Adding piping is a nice touch, I covered the piping with the same fabric but it would also look nice with a solid color. Stitch the fabric over piping...
This is my version of a modern day Tuffet, If Miss Muffet were here, I think she would find this little stool perfect for sitting on while she ate her curds and whey! I needed a seat for my antique vanity but didn't have a lot of money. I wanted a chair that I could sit on while I applied my make-up and then tucked out of the way while not in use. It also needed to be lightweight so that it wouldn't leave scratches on my new wood laminate floor. A few years ago I made a chair out of cans, that's where I got the idea to make a smaller version out of larger cans. I attached some small casters that allow the stool to roll with ease. This is a pretty piece of furniture, but it is also quite sturdy! Total cost of this project was about $15.
24 Large juice cans, (46 ounces). Make sure the cans have been rinsed out very well and allowed to dry completely. Do NOT remove the tops of the cans! this is very important, open with a "church key" (a pointy type can opener punched in on opposite sides of the top of the can.), This step keeps the cans very strong. Make sure the cans have been rinsed out very well and allowed to dry completely. hot glue gun, hot glue sticks, Newspapers, piece of plywood 13" x 17", jigsaw, set of 4 casters, sewing machine, thread, straight pins, an old pair of jeans and shipping tape.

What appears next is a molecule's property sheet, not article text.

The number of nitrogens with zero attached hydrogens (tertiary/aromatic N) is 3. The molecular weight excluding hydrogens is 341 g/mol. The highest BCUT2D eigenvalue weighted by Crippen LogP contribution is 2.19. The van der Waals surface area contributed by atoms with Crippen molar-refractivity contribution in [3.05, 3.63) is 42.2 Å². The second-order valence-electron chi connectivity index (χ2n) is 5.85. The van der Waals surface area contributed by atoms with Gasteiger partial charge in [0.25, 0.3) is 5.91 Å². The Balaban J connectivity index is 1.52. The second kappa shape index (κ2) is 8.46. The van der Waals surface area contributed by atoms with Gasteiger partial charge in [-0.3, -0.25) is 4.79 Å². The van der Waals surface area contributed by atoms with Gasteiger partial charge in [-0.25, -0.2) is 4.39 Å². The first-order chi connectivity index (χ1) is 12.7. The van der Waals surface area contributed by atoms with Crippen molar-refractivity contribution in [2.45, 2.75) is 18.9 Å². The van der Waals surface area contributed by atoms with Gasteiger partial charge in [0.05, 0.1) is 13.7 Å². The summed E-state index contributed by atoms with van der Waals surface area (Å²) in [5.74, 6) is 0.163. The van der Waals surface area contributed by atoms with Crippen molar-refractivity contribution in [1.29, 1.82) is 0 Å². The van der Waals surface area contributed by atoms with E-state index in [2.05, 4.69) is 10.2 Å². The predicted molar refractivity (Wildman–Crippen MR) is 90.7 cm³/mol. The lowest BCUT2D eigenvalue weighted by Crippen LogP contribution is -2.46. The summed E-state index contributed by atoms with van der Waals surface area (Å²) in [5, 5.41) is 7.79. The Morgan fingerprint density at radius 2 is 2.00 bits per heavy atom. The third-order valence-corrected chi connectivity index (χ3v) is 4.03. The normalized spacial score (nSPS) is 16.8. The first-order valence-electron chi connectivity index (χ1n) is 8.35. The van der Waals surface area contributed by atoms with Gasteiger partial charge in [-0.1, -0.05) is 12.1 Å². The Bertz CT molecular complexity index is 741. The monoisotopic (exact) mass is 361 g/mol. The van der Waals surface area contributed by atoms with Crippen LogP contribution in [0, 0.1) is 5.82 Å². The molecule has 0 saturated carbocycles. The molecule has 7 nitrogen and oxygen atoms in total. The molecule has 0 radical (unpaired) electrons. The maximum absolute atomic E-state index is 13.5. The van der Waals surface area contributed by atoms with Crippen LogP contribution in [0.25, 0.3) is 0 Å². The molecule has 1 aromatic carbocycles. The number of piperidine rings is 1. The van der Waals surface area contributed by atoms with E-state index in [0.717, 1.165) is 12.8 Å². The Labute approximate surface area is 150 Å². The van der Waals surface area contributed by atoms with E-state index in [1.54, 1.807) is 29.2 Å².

Step 2: Attaching the cans together
There is no need to remove the labels, they are glued on well and actually help keep everything together. Place one can on top of another, Tape the cans together with a piece of 3" wide shipping tape all the way around.
Step 3: Covering the columns with newspaper
Wrap each individual column with 3 or 4 layer of newspaper, this helps keep the cans from shifting around during construction.